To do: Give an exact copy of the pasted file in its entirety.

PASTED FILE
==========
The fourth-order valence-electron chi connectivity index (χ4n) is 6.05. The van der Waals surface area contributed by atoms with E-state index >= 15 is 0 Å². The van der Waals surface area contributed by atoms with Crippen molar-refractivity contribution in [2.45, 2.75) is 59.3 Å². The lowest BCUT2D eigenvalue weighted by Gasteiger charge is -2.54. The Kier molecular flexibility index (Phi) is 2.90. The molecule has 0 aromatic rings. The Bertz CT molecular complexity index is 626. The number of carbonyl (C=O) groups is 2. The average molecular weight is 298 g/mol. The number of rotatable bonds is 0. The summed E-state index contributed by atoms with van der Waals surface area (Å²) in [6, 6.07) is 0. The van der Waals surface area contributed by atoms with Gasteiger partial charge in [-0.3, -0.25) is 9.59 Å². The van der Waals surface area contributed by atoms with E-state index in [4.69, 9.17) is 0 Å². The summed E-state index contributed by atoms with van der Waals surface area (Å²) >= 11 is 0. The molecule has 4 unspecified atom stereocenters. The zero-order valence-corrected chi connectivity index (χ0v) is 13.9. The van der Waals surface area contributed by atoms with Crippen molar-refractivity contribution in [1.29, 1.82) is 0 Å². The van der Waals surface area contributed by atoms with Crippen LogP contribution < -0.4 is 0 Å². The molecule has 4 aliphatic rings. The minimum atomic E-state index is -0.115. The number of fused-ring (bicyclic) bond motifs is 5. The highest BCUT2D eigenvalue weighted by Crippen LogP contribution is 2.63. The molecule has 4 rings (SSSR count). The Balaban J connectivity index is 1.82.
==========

The fourth-order valence-electron chi connectivity index (χ4n) is 6.05. The van der Waals surface area contributed by atoms with E-state index >= 15 is 0 Å². The van der Waals surface area contributed by atoms with Crippen molar-refractivity contribution in [2.45, 2.75) is 59.3 Å². The lowest BCUT2D eigenvalue weighted by Gasteiger charge is -2.54. The Kier molecular flexibility index (Phi) is 2.90. The molecule has 0 aromatic rings. The Bertz CT molecular complexity index is 626. The number of carbonyl (C=O) groups is 2. The average molecular weight is 298 g/mol. The number of rotatable bonds is 0. The summed E-state index contributed by atoms with van der Waals surface area (Å²) in [6, 6.07) is 0. The van der Waals surface area contributed by atoms with Gasteiger partial charge in [-0.3, -0.25) is 9.59 Å². The van der Waals surface area contributed by atoms with E-state index in [4.69, 9.17) is 0 Å². The summed E-state index contributed by atoms with van der Waals surface area (Å²) >= 11 is 0. The molecule has 4 unspecified atom stereocenters. The zero-order valence-corrected chi connectivity index (χ0v) is 13.9. The van der Waals surface area contributed by atoms with Crippen molar-refractivity contribution in [1.29, 1.82) is 0 Å². The van der Waals surface area contributed by atoms with Crippen LogP contribution < -0.4 is 0 Å². The molecule has 4 aliphatic rings. The minimum atomic E-state index is -0.115. The number of fused-ring (bicyclic) bond motifs is 5. The highest BCUT2D eigenvalue weighted by Crippen LogP contribution is 2.63. The molecule has 4 rings (SSSR count). The Balaban J connectivity index is 1.82.